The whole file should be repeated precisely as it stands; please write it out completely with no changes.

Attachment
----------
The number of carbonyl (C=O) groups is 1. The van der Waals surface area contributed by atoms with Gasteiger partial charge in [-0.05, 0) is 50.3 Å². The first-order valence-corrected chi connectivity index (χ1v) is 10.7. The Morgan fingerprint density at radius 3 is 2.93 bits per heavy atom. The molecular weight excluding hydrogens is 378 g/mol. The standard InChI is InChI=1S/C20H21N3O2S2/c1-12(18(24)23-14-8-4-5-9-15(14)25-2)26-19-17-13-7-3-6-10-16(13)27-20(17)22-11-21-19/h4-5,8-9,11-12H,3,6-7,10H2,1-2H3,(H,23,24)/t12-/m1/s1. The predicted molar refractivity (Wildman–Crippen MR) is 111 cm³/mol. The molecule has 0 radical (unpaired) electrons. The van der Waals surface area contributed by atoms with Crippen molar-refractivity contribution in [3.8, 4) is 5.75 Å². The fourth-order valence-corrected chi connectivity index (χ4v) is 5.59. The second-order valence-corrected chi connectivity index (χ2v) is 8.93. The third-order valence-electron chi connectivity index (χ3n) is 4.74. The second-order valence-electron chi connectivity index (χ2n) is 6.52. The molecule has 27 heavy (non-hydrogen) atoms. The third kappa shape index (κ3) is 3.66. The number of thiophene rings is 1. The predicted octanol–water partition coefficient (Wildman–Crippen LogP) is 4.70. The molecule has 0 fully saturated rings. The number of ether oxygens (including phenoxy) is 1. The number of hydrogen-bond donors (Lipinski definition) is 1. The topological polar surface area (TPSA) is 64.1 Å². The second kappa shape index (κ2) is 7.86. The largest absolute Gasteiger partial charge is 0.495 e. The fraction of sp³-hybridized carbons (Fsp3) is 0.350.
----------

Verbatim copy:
The number of carbonyl (C=O) groups is 1. The van der Waals surface area contributed by atoms with Gasteiger partial charge in [-0.05, 0) is 50.3 Å². The first-order valence-corrected chi connectivity index (χ1v) is 10.7. The Morgan fingerprint density at radius 3 is 2.93 bits per heavy atom. The molecular weight excluding hydrogens is 378 g/mol. The standard InChI is InChI=1S/C20H21N3O2S2/c1-12(18(24)23-14-8-4-5-9-15(14)25-2)26-19-17-13-7-3-6-10-16(13)27-20(17)22-11-21-19/h4-5,8-9,11-12H,3,6-7,10H2,1-2H3,(H,23,24)/t12-/m1/s1. The predicted molar refractivity (Wildman–Crippen MR) is 111 cm³/mol. The molecule has 0 radical (unpaired) electrons. The van der Waals surface area contributed by atoms with Crippen molar-refractivity contribution in [3.8, 4) is 5.75 Å². The fourth-order valence-corrected chi connectivity index (χ4v) is 5.59. The second-order valence-corrected chi connectivity index (χ2v) is 8.93. The third-order valence-electron chi connectivity index (χ3n) is 4.74. The second-order valence-electron chi connectivity index (χ2n) is 6.52. The molecule has 27 heavy (non-hydrogen) atoms. The third kappa shape index (κ3) is 3.66. The number of thiophene rings is 1. The predicted octanol–water partition coefficient (Wildman–Crippen LogP) is 4.70. The molecule has 0 fully saturated rings. The number of ether oxygens (including phenoxy) is 1. The number of hydrogen-bond donors (Lipinski definition) is 1. The topological polar surface area (TPSA) is 64.1 Å². The second kappa shape index (κ2) is 7.86. The largest absolute Gasteiger partial charge is 0.495 e. The fraction of sp³-hybridized carbons (Fsp3) is 0.350.